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Posted 16 February 2016 - 07:58 AM
Posted 16 February 2016 - 08:35 AM
How to correct ask Google a question so you limit the amount of cruft you have to wade through
FreeBSD since 3.3, only time I touch Windows is to fix my wife's computer
Posted 16 February 2016 - 09:30 AM
If you want to make a career out of Information Technology, you will need a degree in IT from an accredited university. It used to be that you could learn a certain amount and get a job for experience and learning, but those days are gone forever. And...general IT knowledge won't cut it; you will have to specialize in an aspect of IT, and IMHO, Security is a hot field presently, and I don't see it going away. Every company that is serious about success is vitally interested in protecting itself from hackers & viruses and you can make low to mid six figures within a few years.
Help Requests: If there is no reply after 3 days I remove the thread from my answer list. For further help PM me.
Posted 17 February 2016 - 04:06 PM
I have to disagree with ranchhand_ a degree is not necessary, but for whatever reason a lot of companies won't look at you without one. If you're willing to do contract work it isn't as important, provided you know what you're doing. It always amazes me that companies must have a degree and my 20+ years of experience doesn't matter, they want a 20 year old degree to go with it. If you have two of these three; certification, degree, experience you can normally find a position. Experience is the main one.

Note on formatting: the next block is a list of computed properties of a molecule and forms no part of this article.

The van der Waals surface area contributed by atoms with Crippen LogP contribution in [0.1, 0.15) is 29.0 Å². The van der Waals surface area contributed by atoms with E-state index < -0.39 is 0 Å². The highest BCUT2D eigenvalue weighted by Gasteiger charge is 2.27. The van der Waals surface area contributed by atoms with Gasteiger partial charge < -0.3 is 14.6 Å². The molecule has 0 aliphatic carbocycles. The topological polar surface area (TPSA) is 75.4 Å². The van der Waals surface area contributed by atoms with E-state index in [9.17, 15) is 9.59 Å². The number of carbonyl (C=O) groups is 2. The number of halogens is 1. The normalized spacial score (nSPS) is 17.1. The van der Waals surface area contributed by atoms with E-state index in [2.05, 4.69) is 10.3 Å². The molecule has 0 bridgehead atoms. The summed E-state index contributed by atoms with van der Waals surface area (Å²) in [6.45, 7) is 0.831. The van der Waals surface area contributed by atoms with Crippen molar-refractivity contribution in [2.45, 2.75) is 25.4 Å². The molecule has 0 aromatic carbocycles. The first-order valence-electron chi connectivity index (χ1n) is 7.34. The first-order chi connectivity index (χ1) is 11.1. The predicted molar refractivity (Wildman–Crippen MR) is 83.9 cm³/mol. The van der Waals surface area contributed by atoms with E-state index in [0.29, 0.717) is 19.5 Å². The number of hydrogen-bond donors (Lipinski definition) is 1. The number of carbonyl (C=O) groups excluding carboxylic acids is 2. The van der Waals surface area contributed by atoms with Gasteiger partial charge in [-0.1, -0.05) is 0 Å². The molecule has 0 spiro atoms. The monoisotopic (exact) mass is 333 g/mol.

While Security is hot it comes with a lot of responsibility. The worst part about security is you don't have control over the weakest link, users.
For the original poster, it depends on what level you want to know about IP. You're going to need to learn IPv4, companies are slow to move to IPv6. We're going to be stuck with IPv4 for a good long time.
If you're talking internal you need to know how to troubleshoot.
The easiest way is to ping near to far to find out where the problem is located, then you can start looking for the actual problem.
Step 1. Has it ever worked? This is the ALWAYS the first question to ask.
Step 2. Does everyone have the problem or just one person?
Step 3. Do you have a valid IP address, not 169.254.x.x? This needs to be resolved first. There is either a network issue or a DHCP issue.
Step 4. Ping 127.0.0.1 - This will tell you if your TCP/IP stack is working
Step 5. Ping the gateway - This lets you know if your router is up.
Step 6. Ping something on a different network - This lets you know if your router is passing traffic.
Step 7. Ping a web server, i.e. www.google.com (this may be step 6 if you have a small network) - This will let you know if your Internet/proxy server is up and if your DNS server is working.
If you want to get Network+ certified you're going to need to learn what they test for, that doesn't necessarily mean you're going to need it on the job. I learned subnetting for Networking Essentials and Network+ and haven't used them since. If I needed to do it there are tools on the Internet to do it for you. I'd rather work with people who can find the answer, it shows you can think and apply, rather than memorize.
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